ATLANTA (BP) — Discipleship needs to be “at the heart of church planting.”
Dhati Lewis “wasn’t called as a pastor so I could preach. I was called as a pastor so I could make disciples.”
Lewis is director of the Send North America Rebuild, a North American Mission Board initiative helping urban leaders create a culture of discipleship in the local church.
Lewis also pastors the inner-city Blueprint Church in Atlanta, where he is fostering a “holistic” approach to discipleship beyond one-on-one mentoring to transform urban culture.
Preaching can be used as a platform, but putting a lot of pressure on a 35-minute time slot can take the focus off the task Jesus put forth in Scripture “to make disciples,” Lewis said.
Lewis was among several NAMB leaders who led workshops during the Black Church Leadership and Family Conference at Ridgecrest (N.C.) Conference Center in July. Gary Frost, vice president for NAMB’s Midwest Region and for prayer, led sessions on urban revival and awakening.
Frost, experienced in leading congregations in the urban core, agreed with Lewis’ assessment of discipleship as more than just on-on-one mentoring, or what Frost described as “intellectual engagement.”
“We need churches that can engage the school systems, provide sports mentoring and drama, and physical education and art,” Frost said, noting that many public schools have dropped what they consider non-essentials.
“We can step up and step in. … [W]e can’t preach the Gospel [at schools],” he said, “but we can go and be the light. We need churches in the city that will engage the jails and the medical system to bring light.”
Because many people have been turned off to church by negative personal encounters, Frost said church planting must entail “living out Christ” in the presence of the community.
“We want to plant churches in the urban core that have in their DNA community involvement so that it’s not just something they do on the side, but it’s who they are — without losing their Christ-anchor. That’s true salt and light,” Frost said.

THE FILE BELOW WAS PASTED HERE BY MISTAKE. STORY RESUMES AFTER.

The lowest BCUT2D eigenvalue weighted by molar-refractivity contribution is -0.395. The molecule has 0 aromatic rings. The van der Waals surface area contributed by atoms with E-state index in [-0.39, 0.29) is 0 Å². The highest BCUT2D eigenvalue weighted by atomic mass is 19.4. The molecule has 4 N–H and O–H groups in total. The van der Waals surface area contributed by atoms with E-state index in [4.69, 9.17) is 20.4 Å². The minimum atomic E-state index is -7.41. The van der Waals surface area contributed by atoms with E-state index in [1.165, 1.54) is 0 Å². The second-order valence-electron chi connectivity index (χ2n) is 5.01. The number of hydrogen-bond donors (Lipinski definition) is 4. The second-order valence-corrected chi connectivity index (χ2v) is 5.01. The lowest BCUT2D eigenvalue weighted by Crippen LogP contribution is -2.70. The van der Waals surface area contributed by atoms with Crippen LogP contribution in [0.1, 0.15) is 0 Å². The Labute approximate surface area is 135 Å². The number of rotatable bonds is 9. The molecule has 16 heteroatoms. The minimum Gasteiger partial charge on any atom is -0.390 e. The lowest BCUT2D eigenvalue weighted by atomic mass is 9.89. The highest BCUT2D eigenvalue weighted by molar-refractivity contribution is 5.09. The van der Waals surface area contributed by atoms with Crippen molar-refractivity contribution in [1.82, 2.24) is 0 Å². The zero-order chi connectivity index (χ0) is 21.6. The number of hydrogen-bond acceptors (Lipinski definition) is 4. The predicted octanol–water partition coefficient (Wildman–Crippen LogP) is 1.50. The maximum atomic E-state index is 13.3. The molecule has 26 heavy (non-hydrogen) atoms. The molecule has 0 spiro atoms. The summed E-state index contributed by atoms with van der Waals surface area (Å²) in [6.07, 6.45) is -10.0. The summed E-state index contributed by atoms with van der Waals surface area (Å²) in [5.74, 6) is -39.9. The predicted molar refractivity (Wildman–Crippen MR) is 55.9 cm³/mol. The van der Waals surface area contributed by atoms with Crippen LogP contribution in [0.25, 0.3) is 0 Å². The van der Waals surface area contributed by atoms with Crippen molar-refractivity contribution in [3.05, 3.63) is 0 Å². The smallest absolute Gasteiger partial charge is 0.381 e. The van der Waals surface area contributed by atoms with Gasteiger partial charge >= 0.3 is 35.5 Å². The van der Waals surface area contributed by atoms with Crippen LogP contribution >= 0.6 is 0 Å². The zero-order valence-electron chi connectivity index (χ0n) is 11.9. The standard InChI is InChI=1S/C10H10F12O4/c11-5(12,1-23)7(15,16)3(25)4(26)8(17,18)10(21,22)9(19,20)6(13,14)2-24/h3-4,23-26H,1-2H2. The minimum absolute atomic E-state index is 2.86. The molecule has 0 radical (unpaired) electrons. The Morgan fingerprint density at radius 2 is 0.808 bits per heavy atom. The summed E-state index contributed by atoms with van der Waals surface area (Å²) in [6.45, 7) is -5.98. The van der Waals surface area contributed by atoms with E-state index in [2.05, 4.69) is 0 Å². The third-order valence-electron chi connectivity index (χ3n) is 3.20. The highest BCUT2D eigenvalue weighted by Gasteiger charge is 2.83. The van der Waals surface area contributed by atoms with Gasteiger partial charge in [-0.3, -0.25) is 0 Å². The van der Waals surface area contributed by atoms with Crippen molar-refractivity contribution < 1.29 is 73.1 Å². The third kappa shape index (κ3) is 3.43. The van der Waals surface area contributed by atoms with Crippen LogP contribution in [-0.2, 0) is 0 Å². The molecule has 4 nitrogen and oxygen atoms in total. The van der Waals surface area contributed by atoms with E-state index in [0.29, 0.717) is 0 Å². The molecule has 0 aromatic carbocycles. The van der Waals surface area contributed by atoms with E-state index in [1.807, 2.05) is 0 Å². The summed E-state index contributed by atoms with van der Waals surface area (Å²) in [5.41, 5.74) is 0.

Lewis said he is concerned that “urban” often is misunderstood to mean “inner city.”
More than half the world’s population — including professionals, young families and people of all ethnic and culture groups — now live in urban areas, Lewis said, defining urban as places of diversity and density in the cities.
“We have to realize what is going on with globalization and secularization,” Lewis said. People relocating within metro areas have created “a huge shift that impacts everyone,” he said; no longer are there neighborhoods where “people look like me and talk like me.” To make disciples, it has become imperative for pastors and church members to look around and see who their “neighbors” are.
“If the church is going to be relevant in North America, we have to go from an ethnic missiology to a neighbor missiology,” he said. “There will be no majority culture.” As globalization rapidly increases, he noted, “We get a picture of how America will be, versus our preferences and our likes.”
Citing a recent mission trip to Honduras where a team ministered among the Miskito Indians, Lewis said the Miskitos’ first language was original to its people, its second language was Spanish and its third language was hip hop.
“Here you have those people who don’t even speak English, rapping,” he laughed. “Globalization is already happening.”
Southern Baptist church plants in urban centers can become models of how churches can stay relevant as the cities evolve and adapt, Lewis said, noting, “People are craving human touch and human relationships. That is where the disconnect is and that’s where the church can make a difference.”
NAMB’s first gathering for and about the urban church — named “BLVD Conference — is scheduled for Oct. 23-25 in Atlanta. For more information visit http://www.rebuildnetwork.org/blvd/.